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Monday, November 17, 2014

THE MAGIC IN BEING BLACK & QUEER

Probably, one of the biggest fantasies that I played around with in my head was to be purposeless. I thought how ravishing it would be to be aimless and to just exist because I was breathing, because my heart was beating, because egg met sperm. How fantastical it would be to just be. Gravity would be my only God, and the time between birth and death would just be some party with no subtext or theme.

I was not born with that particular silver spoon in my mouth. No. I turn corners in dark alleyways and see shadows of purpose, destiny and intention on the wall. I can’t run from these ghosts that howl. Being black and queer has interjected me with the venom of purpose; making everything I do a type of stroke of magic. I am an involuntary magician, turning pebbles into flowers and bigotry into fluffy, white rabbits. Still, with this knowledge, I would attempt to run. Blatantly, I would run from certain themes that highlighted the blackness, the queerness, the magic.

It’s almost as if the more I’d try to avoid my identity within my work, the more powerful the identity became. My denial of my personal purpose, made it sentient and able to suffocate me during the times I least expected it like during sex and sleep.

The ultimate magic trick was during lunch with a friend and the waiter that wouldn’t stop staring at me. He’d look, I’d bite. He’d look harder, I’d stuff my face further. He finally stood in front of my table and asked if he could speak to me, and I obliged. Suddenly, he performed the best magic trick I’ve ever seen in my life. This waiter comprised of flesh and blood, turned himself into a glass of water, and totally spilled himself on me. He revealed to me, in his vulnerable liquid state, that he was a transgender man and nineteen years of age. He revealed how alone he felt. He revealed how inspiring and electric my presence was, and how he would have kicked himself in the head if he didn’t say hello to me, if he didn’t attempt to connect with this electricity. He introduced me to his girlfriend that also works at the restaurant with him. He let me know how miserable and alone that he felt in this stage of transition, in both the medical sense and in the spiritual sense.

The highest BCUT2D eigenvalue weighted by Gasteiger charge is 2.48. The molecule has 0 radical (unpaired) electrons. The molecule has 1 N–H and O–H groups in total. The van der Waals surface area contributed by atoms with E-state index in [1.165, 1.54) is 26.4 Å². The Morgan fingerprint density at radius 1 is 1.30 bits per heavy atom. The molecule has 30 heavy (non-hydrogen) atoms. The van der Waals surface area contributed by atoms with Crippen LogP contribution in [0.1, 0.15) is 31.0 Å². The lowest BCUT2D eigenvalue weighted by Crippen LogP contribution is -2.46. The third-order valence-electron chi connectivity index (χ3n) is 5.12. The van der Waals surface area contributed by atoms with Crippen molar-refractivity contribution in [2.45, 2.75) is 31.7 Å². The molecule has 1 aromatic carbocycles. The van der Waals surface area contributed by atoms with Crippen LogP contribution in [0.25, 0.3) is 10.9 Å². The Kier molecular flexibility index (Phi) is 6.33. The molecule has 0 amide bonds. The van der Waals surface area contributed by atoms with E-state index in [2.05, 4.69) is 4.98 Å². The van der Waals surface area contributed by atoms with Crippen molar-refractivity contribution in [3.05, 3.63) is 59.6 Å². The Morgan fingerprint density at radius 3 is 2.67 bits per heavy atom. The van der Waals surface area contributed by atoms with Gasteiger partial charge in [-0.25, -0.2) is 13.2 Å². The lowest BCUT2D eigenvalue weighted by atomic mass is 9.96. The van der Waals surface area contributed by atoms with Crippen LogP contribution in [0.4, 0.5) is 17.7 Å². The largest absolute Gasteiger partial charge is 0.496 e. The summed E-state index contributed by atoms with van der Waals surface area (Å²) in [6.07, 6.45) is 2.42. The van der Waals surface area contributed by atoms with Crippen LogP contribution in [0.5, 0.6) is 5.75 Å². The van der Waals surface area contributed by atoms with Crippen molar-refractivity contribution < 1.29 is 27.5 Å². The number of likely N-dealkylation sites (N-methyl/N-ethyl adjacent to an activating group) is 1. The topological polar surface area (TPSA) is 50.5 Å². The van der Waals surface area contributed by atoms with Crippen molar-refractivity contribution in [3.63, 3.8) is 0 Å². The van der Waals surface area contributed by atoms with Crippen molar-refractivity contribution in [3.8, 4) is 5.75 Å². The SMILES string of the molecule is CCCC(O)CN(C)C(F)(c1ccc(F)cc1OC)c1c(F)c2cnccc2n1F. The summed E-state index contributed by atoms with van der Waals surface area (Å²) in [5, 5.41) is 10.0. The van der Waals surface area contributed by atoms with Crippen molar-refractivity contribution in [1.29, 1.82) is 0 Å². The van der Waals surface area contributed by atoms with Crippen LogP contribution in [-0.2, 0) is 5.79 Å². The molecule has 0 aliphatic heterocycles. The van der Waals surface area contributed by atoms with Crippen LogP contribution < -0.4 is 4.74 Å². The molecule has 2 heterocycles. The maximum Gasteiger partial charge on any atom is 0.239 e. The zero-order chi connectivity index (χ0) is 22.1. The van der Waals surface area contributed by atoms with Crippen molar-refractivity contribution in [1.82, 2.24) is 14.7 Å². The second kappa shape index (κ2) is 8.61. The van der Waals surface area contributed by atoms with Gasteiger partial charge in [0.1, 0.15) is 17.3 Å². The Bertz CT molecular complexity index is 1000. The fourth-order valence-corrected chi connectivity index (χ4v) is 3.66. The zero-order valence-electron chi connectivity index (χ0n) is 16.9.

Not to be outdone, I transformed into a cup of water and spilled myself onto him too. I let him know that some of biggest tests in life can be the framework for some of the most inspirational testimonies that can transform lives, beyond just your own. I told him that your perceived flaws and insecurities are actually your superpowers. I let him know that he was beautiful and brilliant today, and he didn’t have to wait until tomorrow to believe it.

Ta-da.

I transformed back into my regular flesh state, and enjoyed my meal. I realized between chewing and swallowing that being queer and black is what makes everything else I do worthwhile and magical. It turns my speech into poetry.  It transforms my romance into revolution. It makes my sexuality a wild act of liberation. It shifts my mere existence into purpose. It turns my art into magic. And from that, I will no longer run from.


Abracadabra.

SOURCE: MUSED MAG

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